The phrase from GI Joe of ‘Knowing is half the battle’ is true in so many ways as we read about B2B and B2C companies being hacked. This picture depicts well the situation in which things get a lot worse before they get better when a targeted attack like this happens. Only after the breach is determined can the uphill battle begin to determine exit points in the network and plug the holes.
This is evident from the attack incident like the one that hit Target, Home Depot, among others over the last several months and years.
But in the real world, most security teams don’t have time to read through thousands of lines of log messages. One of the common problems with a lot of security-alerting devices is that they generate such large volumes of data that they cause information overload. It’s unfair to expect security teams to perform the almost-impossible task of digesting the cryptic signals provided by these systems, analyze the impact, and take corrective measures to fix the problems.
That is why enterprises should revisit their defenses, not just in the context of having technology to detect threats, but also having ways to simplify the processing of threat data and to support processes that empower people to take action. In the case of Target, the security messages flagged got dropped at some point in the process and were not acted upon, which is more of a process issue than a technology issue.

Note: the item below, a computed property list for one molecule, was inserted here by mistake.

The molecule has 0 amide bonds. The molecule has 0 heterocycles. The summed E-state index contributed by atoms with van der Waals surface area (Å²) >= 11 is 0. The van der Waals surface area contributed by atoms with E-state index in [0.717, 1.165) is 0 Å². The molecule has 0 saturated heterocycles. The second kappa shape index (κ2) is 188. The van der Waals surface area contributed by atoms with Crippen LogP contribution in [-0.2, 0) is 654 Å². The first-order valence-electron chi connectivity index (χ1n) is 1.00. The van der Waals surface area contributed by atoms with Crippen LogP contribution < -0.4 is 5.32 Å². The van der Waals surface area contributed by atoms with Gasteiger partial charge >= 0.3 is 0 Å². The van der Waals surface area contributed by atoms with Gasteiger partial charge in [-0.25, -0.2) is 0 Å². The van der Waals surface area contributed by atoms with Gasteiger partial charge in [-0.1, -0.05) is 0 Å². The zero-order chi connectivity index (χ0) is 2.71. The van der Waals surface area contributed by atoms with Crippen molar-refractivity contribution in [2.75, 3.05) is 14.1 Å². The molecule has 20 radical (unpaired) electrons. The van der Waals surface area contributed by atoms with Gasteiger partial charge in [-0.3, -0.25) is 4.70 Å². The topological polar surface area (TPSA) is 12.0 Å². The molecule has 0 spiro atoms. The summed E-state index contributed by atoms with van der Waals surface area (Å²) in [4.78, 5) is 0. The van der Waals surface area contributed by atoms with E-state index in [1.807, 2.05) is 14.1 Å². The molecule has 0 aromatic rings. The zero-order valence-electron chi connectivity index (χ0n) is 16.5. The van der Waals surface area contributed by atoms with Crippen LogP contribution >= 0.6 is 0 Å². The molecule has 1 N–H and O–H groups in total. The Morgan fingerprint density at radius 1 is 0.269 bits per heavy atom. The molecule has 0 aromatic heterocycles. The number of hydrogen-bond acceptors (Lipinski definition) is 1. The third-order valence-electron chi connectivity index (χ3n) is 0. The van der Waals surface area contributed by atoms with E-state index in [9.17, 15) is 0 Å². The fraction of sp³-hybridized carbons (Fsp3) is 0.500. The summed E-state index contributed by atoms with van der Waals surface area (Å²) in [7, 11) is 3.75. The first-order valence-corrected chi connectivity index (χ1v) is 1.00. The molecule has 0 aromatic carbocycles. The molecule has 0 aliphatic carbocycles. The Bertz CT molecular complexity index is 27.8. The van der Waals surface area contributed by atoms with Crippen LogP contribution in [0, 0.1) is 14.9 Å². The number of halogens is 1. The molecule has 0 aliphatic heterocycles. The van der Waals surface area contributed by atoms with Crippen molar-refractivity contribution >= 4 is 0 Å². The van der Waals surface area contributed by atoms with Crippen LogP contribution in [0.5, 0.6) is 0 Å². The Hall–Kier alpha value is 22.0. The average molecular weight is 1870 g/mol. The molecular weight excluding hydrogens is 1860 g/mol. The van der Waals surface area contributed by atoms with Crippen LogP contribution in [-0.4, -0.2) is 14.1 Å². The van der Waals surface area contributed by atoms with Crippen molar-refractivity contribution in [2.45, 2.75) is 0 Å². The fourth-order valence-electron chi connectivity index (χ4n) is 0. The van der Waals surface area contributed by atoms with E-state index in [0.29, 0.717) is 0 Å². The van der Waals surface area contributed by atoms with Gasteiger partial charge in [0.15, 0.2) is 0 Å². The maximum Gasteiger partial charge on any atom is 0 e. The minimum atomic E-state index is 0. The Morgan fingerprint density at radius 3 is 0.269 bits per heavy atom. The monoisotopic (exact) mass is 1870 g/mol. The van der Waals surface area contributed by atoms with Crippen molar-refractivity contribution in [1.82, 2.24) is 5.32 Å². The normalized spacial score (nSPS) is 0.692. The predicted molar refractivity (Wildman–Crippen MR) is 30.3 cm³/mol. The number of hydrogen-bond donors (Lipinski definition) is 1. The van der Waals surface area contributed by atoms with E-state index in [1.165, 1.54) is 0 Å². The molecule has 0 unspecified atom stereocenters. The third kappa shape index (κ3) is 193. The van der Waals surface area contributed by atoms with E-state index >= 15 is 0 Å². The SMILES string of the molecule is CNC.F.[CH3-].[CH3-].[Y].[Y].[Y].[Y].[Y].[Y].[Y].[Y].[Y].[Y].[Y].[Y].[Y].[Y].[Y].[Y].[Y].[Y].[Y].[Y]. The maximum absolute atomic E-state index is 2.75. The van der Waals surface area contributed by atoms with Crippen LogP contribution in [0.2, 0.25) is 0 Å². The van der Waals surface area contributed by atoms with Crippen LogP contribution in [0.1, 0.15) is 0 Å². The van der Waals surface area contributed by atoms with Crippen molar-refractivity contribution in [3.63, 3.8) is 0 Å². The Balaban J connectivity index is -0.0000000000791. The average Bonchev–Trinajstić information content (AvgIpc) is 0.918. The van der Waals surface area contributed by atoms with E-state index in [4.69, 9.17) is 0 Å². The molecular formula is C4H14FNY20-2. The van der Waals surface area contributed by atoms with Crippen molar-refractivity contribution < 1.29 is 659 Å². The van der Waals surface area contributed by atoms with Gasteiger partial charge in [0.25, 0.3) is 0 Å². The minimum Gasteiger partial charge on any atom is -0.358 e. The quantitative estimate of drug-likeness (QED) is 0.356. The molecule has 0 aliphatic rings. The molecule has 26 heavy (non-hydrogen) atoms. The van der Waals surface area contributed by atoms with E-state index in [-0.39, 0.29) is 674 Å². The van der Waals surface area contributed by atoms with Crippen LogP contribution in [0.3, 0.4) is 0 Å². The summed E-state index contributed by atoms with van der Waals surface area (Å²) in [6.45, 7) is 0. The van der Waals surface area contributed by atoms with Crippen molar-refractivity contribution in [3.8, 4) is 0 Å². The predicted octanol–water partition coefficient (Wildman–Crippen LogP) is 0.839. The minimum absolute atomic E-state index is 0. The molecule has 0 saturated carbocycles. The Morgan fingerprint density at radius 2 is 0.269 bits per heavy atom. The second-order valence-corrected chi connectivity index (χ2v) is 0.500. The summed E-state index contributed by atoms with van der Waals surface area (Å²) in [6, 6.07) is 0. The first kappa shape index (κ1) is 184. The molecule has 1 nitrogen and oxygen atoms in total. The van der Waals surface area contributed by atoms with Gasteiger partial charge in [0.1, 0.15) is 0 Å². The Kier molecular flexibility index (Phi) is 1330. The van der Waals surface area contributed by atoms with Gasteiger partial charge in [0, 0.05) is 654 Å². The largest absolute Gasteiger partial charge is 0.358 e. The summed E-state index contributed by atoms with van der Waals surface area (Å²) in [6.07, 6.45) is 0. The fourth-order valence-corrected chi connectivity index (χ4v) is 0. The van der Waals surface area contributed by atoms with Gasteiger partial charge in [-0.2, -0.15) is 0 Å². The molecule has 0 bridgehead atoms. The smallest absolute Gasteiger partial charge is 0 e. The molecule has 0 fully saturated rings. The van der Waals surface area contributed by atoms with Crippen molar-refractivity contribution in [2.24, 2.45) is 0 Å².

So consider this: What if you had a way to identify all the devices connected to your network—even the coffee maker—and could determine where they are connecting on the Internet? What could you do with that information? You could more quickly identify threats, for one thing.
This is one of the main advantages of the Infoblox Grid™ with its centralized database containing all device information, including operating systems and hostnames. It can be leveraged to:
1. Prevent unauthorized access to the Internet (An Infoblox customer had to find an XP-based ultrasound machine that had been compromised and was reaching out to a command-and-control server on the Internet.)
2. Quickly identify and isolate impacted devices (Security appliances may identify a problem in part of the network, but Infoblox DNS Firewall applies that information to all the network traffic to find additional infected devices.)
3. Corrective measures and remediation (If a particular operating system is hosting malware, it is much easier to create a policy to isolate devices running that operating system by automatically blocking their network access.)
Hopefully, incidents like this attack and so many others will change the approach to security—from throwing money at expensive appliances to addressing the root causes of the age-old people-and-process element.